You implement the
IEnumerable interface each time you want your class to support
For..Each loops. Each time you iterate an object (typically a collection) using
For Each, it is because that object implements
IEnumerable. The .NET Framework offers lots of collections (including generic ones) and enables creating custom collections inheriting from built-in ones; therefore, implementing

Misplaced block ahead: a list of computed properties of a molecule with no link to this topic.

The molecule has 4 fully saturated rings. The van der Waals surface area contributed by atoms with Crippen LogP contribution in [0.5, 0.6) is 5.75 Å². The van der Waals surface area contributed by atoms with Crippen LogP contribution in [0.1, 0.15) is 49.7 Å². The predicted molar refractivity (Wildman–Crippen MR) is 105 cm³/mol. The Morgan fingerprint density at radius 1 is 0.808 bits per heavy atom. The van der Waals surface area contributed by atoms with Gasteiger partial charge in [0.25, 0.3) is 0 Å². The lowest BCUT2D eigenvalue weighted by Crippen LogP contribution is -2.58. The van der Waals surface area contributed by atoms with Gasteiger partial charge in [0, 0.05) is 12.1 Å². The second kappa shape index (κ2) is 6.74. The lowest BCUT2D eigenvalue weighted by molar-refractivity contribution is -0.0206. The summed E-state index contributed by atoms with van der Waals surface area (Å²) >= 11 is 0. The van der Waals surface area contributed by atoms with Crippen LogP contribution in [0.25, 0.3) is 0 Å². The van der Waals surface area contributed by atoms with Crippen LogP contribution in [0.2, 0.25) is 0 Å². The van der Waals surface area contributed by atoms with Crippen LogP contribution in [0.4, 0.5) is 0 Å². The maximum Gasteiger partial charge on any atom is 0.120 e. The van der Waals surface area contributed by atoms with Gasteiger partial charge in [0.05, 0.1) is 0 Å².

IEnumerable will probably be spared for you. It’s important to understand how the interface works, especially for its intensive usage when working with LINQ.
IEnumerable provides one method, named
GetEnumerator, which generally is implemented as follows:
As you can see, the method returns the result of the conversion of the class instance ...